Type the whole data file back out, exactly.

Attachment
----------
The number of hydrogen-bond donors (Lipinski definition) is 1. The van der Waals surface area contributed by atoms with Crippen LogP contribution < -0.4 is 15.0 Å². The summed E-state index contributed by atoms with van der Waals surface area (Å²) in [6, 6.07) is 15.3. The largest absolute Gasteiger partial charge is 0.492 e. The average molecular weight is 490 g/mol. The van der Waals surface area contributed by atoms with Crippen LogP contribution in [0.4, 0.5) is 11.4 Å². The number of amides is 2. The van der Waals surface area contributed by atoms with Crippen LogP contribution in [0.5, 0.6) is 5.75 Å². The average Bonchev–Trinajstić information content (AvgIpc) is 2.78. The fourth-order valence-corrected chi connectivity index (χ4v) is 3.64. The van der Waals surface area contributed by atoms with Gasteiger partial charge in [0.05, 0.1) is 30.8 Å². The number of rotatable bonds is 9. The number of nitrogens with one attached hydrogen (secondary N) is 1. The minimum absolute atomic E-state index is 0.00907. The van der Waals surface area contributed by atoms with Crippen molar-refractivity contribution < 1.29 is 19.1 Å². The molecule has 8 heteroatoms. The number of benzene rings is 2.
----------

The number of hydrogen-bond donors (Lipinski definition) is 1. The van der Waals surface area contributed by atoms with Crippen LogP contribution < -0.4 is 15.0 Å². The summed E-state index contributed by atoms with van der Waals surface area (Å²) in [6, 6.07) is 15.3. The largest absolute Gasteiger partial charge is 0.492 e. The average molecular weight is 490 g/mol. The van der Waals surface area contributed by atoms with Crippen LogP contribution in [0.4, 0.5) is 11.4 Å². The number of amides is 2. The van der Waals surface area contributed by atoms with Crippen LogP contribution in [0.5, 0.6) is 5.75 Å². The average Bonchev–Trinajstić information content (AvgIpc) is 2.78. The fourth-order valence-corrected chi connectivity index (χ4v) is 3.64. The van der Waals surface area contributed by atoms with Gasteiger partial charge in [0.05, 0.1) is 30.8 Å². The number of rotatable bonds is 9. The number of nitrogens with one attached hydrogen (secondary N) is 1. The minimum absolute atomic E-state index is 0.00907. The van der Waals surface area contributed by atoms with Crippen molar-refractivity contribution < 1.29 is 19.1 Å². The molecule has 8 heteroatoms. The number of benzene rings is 2.